This game was relatively fast, too (2:48), but it lasted long enough for about 106 planes to fly overhead. I remarked that in the past few games I’d attended, there had not been nearly as many planes as I recalled seeing at Shea. This prompted a three-and-a-half inning long lecture from my dad on flight patterns, ideal take-off angles, and prevailing winds.
|You couldn’t have asked for a nicer day.|
We spotted general manager Sandy Alderson in his box around the fifth inning. Unlike the previous GM, Omar Minaya, Alderson doesn’t station a stadium employee in front of his suite to deter fans from looking at him. That, more so than fiscal responsibility and sensible free agent signings, is the best part of the new front office.
By the seventh inning stretch, with the Mets down 7-0, Alderson had left. “Even he doesn’t want to watch this team,” my mom noted. Alderson is a Moneyball guy, and if we learned anything from the exhilarating Moneyball movie trailer it’s that the GM does not need to watch the games.
When it came time to get some ice cold Pepsis, we were fortunate to be served by a legendary vendor, one of the few at Citi who I remember from Shea in the late 90’s.* For whatever reason, this guy has never been promoted to selling beer.
*At Shea, they used to discount the fountain sodas after the seventh inning stretch, so naturally my cheap friends and I would wait until then to get a drink. This was true even on one particularly hot summer afternoon, as we sat in the upper deck, unprotected from the scorching sun. My friend Seth and I vowed to wait for the half-price deal to kick in, but by the sixth inning I could wait no more. When the vendor came around, I called to him: “Pepsi. I’ll have a Pepsi.” But given my dehydration I could only muster a faint whisper. “Pepsi. Sir, I’ll take a Pepsi.” He could not hear me. In my head, the story ends with the legendary vendor hearing my cry for refreshment and sprinting from the loge to the upper deck to serve me.
In the bottom of the ninth, the Mets mounted a mini rally. Jose Reyes singled to avoid the shutout, which was good because Megan said she wasn’t coming back to Citi if the Mets failed to score. Two batters later, Beltran singled to make it 7-3, which not only kept the Mets alive, but kept my entry going in Beat the Streak. I’m only at two, but when I break DiMaggio’s mark I’ll look back at Beltran’s unlikely ninth inning at-bat as a turning point.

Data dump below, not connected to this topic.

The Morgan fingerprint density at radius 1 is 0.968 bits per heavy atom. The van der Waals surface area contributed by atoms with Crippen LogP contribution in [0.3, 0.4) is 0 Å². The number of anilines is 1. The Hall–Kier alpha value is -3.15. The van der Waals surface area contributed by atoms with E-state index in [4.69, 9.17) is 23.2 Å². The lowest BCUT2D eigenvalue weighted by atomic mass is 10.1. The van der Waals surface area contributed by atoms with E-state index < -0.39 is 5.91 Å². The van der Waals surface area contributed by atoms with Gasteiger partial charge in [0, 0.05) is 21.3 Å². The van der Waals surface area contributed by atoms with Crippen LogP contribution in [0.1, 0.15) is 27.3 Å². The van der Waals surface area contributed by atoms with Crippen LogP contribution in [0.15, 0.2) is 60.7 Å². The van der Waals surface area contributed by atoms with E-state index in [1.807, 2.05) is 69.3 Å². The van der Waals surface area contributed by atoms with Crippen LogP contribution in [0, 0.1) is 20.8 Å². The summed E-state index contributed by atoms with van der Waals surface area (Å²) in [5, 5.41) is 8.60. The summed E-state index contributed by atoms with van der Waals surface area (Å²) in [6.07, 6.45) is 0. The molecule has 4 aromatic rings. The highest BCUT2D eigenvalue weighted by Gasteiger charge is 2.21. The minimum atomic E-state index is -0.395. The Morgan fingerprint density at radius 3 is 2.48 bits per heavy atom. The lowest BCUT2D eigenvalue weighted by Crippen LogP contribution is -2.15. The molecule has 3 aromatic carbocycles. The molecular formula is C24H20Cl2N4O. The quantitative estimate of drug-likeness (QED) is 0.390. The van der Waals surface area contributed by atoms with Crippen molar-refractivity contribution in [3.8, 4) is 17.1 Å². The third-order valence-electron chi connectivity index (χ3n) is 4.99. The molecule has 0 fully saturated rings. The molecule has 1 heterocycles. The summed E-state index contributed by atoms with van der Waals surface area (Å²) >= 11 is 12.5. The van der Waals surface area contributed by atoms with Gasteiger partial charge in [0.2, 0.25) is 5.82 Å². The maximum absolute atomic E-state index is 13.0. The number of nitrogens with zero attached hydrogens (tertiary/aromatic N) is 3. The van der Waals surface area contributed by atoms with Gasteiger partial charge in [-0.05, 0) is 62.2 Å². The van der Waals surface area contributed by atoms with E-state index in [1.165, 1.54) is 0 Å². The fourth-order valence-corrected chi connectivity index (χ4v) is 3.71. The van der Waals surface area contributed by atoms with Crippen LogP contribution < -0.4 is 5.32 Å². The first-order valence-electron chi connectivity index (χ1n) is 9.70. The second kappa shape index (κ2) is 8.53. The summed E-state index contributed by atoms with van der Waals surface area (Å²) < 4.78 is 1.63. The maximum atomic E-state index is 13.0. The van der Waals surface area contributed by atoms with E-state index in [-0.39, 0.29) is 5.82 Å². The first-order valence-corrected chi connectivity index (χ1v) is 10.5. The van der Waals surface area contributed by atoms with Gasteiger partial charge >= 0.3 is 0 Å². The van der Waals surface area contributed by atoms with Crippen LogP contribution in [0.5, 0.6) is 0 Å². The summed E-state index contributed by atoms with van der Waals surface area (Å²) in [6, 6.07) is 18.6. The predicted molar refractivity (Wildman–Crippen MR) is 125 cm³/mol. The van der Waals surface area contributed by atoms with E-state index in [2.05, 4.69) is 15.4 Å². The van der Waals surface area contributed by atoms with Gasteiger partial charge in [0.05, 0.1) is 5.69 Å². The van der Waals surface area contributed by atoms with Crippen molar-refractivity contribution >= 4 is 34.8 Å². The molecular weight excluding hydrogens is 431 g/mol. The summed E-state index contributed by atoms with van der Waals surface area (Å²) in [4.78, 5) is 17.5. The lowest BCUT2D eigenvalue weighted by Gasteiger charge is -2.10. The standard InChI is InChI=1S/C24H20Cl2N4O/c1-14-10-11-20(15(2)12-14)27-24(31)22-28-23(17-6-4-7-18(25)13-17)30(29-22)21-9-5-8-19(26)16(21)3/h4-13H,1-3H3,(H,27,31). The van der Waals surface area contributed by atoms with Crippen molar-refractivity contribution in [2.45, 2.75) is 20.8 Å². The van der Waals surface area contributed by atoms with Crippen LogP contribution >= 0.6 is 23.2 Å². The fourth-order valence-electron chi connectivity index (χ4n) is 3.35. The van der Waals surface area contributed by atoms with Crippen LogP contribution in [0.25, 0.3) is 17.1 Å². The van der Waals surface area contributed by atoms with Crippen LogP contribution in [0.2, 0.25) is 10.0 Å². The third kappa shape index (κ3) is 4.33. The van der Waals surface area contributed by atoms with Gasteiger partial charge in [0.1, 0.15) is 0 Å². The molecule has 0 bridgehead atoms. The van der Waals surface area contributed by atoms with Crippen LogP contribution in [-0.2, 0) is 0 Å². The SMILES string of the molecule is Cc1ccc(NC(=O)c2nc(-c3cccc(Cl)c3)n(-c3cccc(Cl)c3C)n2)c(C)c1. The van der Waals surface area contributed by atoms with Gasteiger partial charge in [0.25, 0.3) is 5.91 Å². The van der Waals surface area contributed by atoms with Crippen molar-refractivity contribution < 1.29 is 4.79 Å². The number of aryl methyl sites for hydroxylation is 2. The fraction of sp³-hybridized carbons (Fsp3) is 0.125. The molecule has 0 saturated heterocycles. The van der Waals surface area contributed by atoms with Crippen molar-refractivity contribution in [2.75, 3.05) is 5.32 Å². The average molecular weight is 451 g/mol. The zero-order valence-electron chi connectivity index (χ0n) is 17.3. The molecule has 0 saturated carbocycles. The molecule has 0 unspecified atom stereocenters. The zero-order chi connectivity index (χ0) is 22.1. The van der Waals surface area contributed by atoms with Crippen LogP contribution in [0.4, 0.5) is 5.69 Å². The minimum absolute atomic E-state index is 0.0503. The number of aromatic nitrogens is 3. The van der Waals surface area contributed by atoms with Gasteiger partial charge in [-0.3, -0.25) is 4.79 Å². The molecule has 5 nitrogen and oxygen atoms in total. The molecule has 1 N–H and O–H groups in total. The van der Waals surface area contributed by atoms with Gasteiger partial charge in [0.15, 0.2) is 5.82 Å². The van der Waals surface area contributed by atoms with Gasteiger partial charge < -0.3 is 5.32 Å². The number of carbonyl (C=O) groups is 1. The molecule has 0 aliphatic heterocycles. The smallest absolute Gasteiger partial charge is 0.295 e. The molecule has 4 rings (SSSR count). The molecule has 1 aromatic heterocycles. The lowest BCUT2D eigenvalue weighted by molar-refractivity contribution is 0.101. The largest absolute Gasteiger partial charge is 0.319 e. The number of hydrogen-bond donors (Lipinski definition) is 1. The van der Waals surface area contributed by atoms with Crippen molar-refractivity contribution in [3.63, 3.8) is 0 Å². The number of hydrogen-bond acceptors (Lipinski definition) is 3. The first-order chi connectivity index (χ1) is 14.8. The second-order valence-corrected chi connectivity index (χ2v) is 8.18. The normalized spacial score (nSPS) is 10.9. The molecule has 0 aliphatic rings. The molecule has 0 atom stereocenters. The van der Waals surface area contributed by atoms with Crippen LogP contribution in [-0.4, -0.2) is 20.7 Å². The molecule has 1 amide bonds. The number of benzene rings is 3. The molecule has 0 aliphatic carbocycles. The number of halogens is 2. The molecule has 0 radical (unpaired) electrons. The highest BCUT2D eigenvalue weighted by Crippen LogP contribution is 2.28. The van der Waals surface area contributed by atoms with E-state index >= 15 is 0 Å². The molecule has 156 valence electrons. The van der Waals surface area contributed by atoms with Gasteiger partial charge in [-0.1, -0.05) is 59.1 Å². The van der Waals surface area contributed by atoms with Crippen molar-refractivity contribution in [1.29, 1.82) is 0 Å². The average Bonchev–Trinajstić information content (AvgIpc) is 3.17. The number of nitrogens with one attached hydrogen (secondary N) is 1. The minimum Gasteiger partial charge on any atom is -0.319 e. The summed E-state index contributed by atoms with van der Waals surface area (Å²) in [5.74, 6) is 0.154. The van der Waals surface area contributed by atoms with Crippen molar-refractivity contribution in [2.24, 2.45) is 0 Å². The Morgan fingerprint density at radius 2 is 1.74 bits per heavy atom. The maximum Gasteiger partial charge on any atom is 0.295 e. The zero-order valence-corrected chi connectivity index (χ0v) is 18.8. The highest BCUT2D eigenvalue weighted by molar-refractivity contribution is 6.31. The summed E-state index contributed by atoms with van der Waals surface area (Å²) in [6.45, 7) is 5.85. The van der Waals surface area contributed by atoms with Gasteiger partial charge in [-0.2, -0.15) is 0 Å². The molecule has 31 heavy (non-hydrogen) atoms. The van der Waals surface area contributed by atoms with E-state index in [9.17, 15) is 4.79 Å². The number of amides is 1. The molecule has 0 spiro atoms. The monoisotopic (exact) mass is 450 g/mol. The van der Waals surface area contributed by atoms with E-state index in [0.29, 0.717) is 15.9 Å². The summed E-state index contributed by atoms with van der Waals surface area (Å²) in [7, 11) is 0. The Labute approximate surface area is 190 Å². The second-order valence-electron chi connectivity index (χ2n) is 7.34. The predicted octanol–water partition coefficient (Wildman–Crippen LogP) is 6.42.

Since baseball managers are generally paranoid, the Angels brought in a reliever to face the next batter, who turned out to be pinch hitter Scott Hairston. From the moment Reyes had reached base, my dad had been talking about how Jason Bay would likely be the tying run if he came to bat. At the time, it was very unlikely Bay would get that chance. Now we just needed Hairston and the next batter to get on. It wasn’t out of the realm of possibility.
Of course, the umpire had other ideas. Like Alderson, he had no desire to stick around longer than he had to, so even though Hairston clearly beat the throw from the shortstop, he was called out, and the game ended.
Megan’s streak was broken but my dad’s remained intact. “I never see them win,” he said at the start of this game. But on a day like that, a victory from the home team seems like too much to ask for.
Did you know the Mets are the third biggest road draw in baseball this season? At Citi Field, however, a ballpark that is in just its third season, only 67.7 percent of the tickets are sold on average for each game, 11th best in MLB.
In 2009, its debut season, Citi Field was a shiny new toy every New Yorker wanted to play with. Kids get bored with toys, though, and the same thing happened at Citi—last year brought a 15 percent drop in attendance and the downward trend continues this season.
There are many reasons for the decline but the economy and the team’s on-field success are the two biggest. I have a better idea of what the future holds for the Mets than I do for the economy, but it’s still just a guess. Independent of those two factors, though, the franchise is working to draw fans to Citi Field and make the experience positive—after all, even those within the organization don’t have full control over the economy and the standings.
As the Mets return to Queens tonight for a six-game homestand, there are certainly things the organization could improve upon.
The Team, The Team, The Team